Television represented a quantum leap in the means available to a President to bypass the printed page. Yet, curiously, it took more than a decade of mass television before a President used it at its maximum power to win a particular battle. Political television started in the fifties, during which a nonpolitical President did not make a strong impression on the medium, except to project his personal qualities of earnestness and sincerity. Senator McCarthy and his antagonists, however, dramatized the political power of television, and cameras launched Adlai Stevenson at the 1952 convention and John Kennedy in the Nixon-Kennedy debates. But these were public events pressed home by an impersonal medium, not an impersonal medium commandeered for his own use by a President.

Before April 11, President Kennedy was interesting but not potent on television. He was impressive at his television press conferences not so much for what he said as for what he did not say, for his careful selection of words, for his irony. He seldom galvanized an audience. His was the passive voice, the subjunctive rnood, the non-committal adjective. “It would be inappropriate to comment…” or “I found the talks—ah—useful…” He may have been moved by several influences: a natural reserve in public; a sensitivity to his close election; a desire to maintain a nonpartisan official stature; a commitment to fighting hard in private and letting his enemies save face in public. In private, he showed other qualifies. He appears to have hypnotic powers over his antagonists, clutching them to his breast and releasing them to walk glassy-eyed out of the White House. Platoons of the opposition, like George Sokolsky, have walked out of private sessions with the President under an old-fashioned Irish spell. But to the general public he appeared cautious, courteous, and filled with limitless capacity for conciliation. Once, at his January 24 press conference, a flash of driving toughness came out, when he nipped a security-risk campaign in the bud, but apparently the U.S. Steel scouts did not diagram that play back at headquarters.

At 3:31 p.m. on April 11, at his thirtieth press conference, the President started his polemic against “a tiny handful of steel executives.” There was now no prudent circumspection and no personal reserve, but instead strong words and as fierce an emotion as John Kennedy permits himself on a platform. He spared nothing—patriotism, dying soldiers, and selfishness in time of peril. At 3:36 the battle against steel was over. Yet it would be twenty-four minutes before the correspondents would get to their telephones and hours before they would get into print.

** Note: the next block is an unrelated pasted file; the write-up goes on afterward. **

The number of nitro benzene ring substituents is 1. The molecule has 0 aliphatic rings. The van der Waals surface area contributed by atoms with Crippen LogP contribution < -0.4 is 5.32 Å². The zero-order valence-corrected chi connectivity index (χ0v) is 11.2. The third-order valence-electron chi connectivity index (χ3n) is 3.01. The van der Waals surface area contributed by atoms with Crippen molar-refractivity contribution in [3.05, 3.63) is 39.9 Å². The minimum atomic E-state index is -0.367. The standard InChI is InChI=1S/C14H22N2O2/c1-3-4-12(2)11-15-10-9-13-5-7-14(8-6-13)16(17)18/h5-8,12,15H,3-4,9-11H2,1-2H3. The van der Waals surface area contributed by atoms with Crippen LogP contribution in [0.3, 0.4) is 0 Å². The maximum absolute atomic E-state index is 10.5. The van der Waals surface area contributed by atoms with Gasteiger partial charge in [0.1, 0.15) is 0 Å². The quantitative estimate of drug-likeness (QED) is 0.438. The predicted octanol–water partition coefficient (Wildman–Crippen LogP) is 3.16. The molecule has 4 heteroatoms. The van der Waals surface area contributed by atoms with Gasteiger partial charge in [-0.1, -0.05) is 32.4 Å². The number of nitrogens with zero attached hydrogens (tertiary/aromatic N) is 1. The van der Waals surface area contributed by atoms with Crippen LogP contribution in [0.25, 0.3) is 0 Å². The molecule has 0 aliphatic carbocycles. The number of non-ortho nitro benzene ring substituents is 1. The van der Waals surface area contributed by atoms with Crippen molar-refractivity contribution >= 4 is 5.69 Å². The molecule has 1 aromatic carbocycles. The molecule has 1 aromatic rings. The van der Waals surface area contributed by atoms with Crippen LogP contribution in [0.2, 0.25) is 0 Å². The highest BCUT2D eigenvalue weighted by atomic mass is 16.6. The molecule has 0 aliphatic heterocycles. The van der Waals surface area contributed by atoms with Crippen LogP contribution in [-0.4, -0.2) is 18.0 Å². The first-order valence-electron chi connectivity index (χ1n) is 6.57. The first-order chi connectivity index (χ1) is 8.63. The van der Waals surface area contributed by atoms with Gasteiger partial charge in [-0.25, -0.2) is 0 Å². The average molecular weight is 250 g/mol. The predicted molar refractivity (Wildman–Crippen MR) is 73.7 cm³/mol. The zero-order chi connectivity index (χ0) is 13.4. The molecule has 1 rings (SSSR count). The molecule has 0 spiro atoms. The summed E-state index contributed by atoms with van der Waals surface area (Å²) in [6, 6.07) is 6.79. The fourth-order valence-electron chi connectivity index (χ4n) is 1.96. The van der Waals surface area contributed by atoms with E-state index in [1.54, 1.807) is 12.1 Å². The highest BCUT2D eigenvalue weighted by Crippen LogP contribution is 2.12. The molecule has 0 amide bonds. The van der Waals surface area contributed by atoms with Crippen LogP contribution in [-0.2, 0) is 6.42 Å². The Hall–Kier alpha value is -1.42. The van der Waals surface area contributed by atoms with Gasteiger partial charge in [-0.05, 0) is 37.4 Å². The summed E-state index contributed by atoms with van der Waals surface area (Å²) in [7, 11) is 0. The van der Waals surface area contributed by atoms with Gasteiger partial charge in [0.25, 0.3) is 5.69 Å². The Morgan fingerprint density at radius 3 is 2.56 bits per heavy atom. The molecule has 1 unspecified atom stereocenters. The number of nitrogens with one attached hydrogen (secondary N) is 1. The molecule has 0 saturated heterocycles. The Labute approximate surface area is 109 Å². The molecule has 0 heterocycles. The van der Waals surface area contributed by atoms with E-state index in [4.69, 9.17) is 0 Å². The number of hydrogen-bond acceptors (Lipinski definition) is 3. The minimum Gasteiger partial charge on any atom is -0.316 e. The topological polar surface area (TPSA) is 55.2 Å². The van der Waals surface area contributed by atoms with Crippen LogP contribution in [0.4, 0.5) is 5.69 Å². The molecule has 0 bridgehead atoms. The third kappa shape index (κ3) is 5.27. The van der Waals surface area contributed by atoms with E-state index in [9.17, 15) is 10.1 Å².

In print, the President’s attack would appear in 312 morning papers the next day, in the hands of perhaps 24,000,000 readers. The wire services would carry most of the dramatic opening statement in their major stories. Most papers would not carry the verbatim transcript. The New York Times, The Wall Street journal, and The Washington Post (aggregate circulation: 1,700,000) and possibly half a dozen others regularly carry the full texts. The Associated Press would carry a condensed text, probably about half the total, on a subsidiary wire, as would United Press International. (They have no way of knowing how many clients regularly use it, one service estimating as low as six.) Practically all papers, in the discipline and tradition of printed news, would carry in their news stories not only the President’s most dramatic words, but also those of his adversaries who would have had time to reply before press time.

In addition, there would be the publishers’ editorial reactions. In the steel case there would be an initial period of shocked hesitation and then strong opposition to the President’s using any influence in wage and price determination and to the measures he used to fight the U.S. Steel increase. Some editorials would see the end of free enterprise in America and, in the televised statement, an event akin to Lenin’s entry into Petrograd. The editorials would have special influence within the business community (which tends to look to them for moral support) and serve to consolidate opinion there.

Ben Bagdikian was an assistant managing editor at The Washington Post, and later dean of the University of California, Berkeley's journalism school. He wrote about the Washington press regularly for CJR in the 1960s and '70s.